• (2) In the lighting circuit of (1), if the current detection signal exceeds an upper threshold value which is determined according to the overcurrent threshold value, the overcurrent protection controller may switch the transistor OFF. If the current detection signal drops below a lower threshold value which is determined according to the overcurrent threshold value, the overcurrent protection controller may switch the transistor ON.
    (3) In the lighting circuit of (2), the overcurrent protection controller may include a hysteresis comparator and a driver. The hysteresis comparator receives the current detection signal at a first input terminal thereof. The hysteresis comparator receives a predetermined threshold value voltage at a second input terminal thereof. The hysteresis comparator generates a protection signal indicating a comparison result. The driver controls the transistor according to the protection signal.
    (4) In the lighting circuit of (1), if the current detection signal exceeds a threshold value level that is determined according to the overcurrent threshold value, the overcurrent protection controller may immediately switch the transistor OFF. If the current detection signal falls below the threshold value level, the overcurrent protection controller may switch the transistor ON after a predetermined delay time elapses.
    (5) In the lighting circuit of (4), the overcurrent protection controller may include a comparator and a first timer circuit. The comparator receives the current detection signal at a first input terminal thereof. The comparator receives a predetermined threshold value voltage at a second input terminal thereof. The comparator generates a protection signal which is asserted when the current detection signal exceeds the threshold value voltage. The first timer circuit delays an edge, corresponding to transition from an asserted level to a negated level, of the protection signal by the delay time.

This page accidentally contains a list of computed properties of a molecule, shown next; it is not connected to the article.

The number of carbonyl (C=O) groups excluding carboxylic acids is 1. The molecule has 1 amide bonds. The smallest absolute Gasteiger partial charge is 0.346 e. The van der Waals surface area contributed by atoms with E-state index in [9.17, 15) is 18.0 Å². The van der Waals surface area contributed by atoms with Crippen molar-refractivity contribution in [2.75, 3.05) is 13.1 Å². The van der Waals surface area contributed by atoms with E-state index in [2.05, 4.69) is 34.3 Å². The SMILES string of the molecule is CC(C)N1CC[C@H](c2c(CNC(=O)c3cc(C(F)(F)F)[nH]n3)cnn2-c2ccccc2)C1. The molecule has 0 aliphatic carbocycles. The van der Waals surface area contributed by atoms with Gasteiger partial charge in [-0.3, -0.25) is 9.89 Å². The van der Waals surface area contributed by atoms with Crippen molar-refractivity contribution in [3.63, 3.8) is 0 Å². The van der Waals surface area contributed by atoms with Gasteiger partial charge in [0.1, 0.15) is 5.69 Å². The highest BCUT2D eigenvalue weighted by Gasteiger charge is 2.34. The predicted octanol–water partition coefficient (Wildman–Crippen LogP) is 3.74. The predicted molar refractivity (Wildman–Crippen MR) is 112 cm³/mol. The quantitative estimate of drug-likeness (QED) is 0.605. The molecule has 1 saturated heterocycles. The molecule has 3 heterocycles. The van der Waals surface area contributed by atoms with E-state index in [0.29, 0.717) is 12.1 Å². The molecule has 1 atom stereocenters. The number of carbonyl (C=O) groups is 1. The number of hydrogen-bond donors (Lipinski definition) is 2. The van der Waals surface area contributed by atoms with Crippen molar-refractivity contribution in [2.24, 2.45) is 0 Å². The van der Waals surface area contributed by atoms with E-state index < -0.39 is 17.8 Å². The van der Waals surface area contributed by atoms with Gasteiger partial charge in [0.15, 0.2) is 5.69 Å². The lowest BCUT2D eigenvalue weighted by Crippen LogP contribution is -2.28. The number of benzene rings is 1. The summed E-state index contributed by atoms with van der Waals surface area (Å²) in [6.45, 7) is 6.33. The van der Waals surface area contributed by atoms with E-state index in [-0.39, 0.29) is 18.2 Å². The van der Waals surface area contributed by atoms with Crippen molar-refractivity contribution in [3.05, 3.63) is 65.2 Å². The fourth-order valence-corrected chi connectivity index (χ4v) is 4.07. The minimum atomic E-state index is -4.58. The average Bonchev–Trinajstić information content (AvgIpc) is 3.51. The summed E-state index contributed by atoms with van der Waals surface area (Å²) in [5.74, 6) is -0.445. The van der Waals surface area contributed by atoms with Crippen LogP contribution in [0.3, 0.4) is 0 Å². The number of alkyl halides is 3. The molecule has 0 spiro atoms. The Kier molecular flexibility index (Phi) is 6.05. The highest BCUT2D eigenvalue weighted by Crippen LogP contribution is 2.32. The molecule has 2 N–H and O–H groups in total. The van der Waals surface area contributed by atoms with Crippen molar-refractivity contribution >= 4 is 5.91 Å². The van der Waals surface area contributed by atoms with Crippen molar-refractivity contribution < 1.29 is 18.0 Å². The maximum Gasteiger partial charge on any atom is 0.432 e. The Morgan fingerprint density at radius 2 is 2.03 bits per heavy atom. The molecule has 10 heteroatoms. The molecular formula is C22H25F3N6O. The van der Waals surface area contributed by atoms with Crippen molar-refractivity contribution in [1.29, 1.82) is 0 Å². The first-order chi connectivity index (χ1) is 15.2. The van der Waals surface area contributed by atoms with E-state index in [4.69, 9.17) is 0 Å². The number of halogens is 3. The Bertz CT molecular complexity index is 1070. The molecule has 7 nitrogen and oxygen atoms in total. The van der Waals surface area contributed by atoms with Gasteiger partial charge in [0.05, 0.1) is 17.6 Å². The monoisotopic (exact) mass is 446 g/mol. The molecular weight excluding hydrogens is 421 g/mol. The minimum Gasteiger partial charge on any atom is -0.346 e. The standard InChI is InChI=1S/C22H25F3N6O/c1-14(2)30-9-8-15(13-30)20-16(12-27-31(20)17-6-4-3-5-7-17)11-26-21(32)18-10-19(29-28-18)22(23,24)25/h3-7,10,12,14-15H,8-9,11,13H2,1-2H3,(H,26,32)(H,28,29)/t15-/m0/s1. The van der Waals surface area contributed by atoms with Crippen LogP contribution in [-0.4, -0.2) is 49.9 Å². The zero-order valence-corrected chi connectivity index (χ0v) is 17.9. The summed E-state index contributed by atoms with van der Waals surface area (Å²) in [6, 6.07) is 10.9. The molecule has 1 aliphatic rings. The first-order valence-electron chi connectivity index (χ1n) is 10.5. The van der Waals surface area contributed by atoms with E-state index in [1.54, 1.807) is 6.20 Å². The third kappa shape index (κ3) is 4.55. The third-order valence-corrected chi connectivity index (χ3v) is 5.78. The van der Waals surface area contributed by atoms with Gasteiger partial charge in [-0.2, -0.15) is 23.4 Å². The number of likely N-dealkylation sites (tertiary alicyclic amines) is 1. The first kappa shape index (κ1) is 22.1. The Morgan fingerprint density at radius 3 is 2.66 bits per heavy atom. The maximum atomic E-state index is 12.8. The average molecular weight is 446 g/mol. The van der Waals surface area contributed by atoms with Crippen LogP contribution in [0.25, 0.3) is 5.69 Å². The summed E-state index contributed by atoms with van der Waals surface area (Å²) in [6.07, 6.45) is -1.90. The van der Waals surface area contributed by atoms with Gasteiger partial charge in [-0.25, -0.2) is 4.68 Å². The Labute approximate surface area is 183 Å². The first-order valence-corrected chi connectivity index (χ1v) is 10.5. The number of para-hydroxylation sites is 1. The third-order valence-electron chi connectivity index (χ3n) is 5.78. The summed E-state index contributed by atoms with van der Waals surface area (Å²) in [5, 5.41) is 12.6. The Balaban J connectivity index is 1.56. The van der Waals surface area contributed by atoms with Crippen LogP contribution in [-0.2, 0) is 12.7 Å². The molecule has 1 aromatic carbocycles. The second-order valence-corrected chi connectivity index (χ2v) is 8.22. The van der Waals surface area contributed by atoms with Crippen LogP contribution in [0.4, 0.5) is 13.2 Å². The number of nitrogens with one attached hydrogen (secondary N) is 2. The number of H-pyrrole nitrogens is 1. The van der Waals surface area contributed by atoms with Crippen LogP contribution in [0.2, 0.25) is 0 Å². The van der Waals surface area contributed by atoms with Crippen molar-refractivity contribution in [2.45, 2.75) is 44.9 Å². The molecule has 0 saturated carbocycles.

(6) In the lighting circuit of any one of (1) to (5), the transistor and the inductor may be provided in series between a positive output of the drive circuit and a positive electrode of the light source. The rectifier may be provided between (i) a connection point between the transistor and the inductor and (ii) a power source line that connects a negative output of the drive circuit and a negative electrode of the light source.
    (7) In the lighting circuit of (3), the transistor may be a P-channel MOSFET. The overcurrent protection controller may further include a voltage source. The voltage source receives a voltage from the drive circuit. The voltage source generates a voltage which is obtained by shifting the received voltage to a low potential side by a specific amount. The voltage source supplies the generated voltage to a lower side power source terminal of the driver.
    (8) In the lighting circuit of any one of (1) to (5), the transistor and the inductor may be provided in series between a negative output of the drive circuit and a negative electrode of the light source. The rectifier may be provided between (i) a connection point between the transistor and the inductor and (ii) a power source line that connects a positive output of the drive circuit to a positive electrode of the light source.
    (9) In the lighting circuit of any one of (1) to (8), the overcurrent protection controller may include an OFF-latch circuit that fixes the transistor OFF when a state continues for a predetermined time where the transistor repeatedly switches ON and OFF.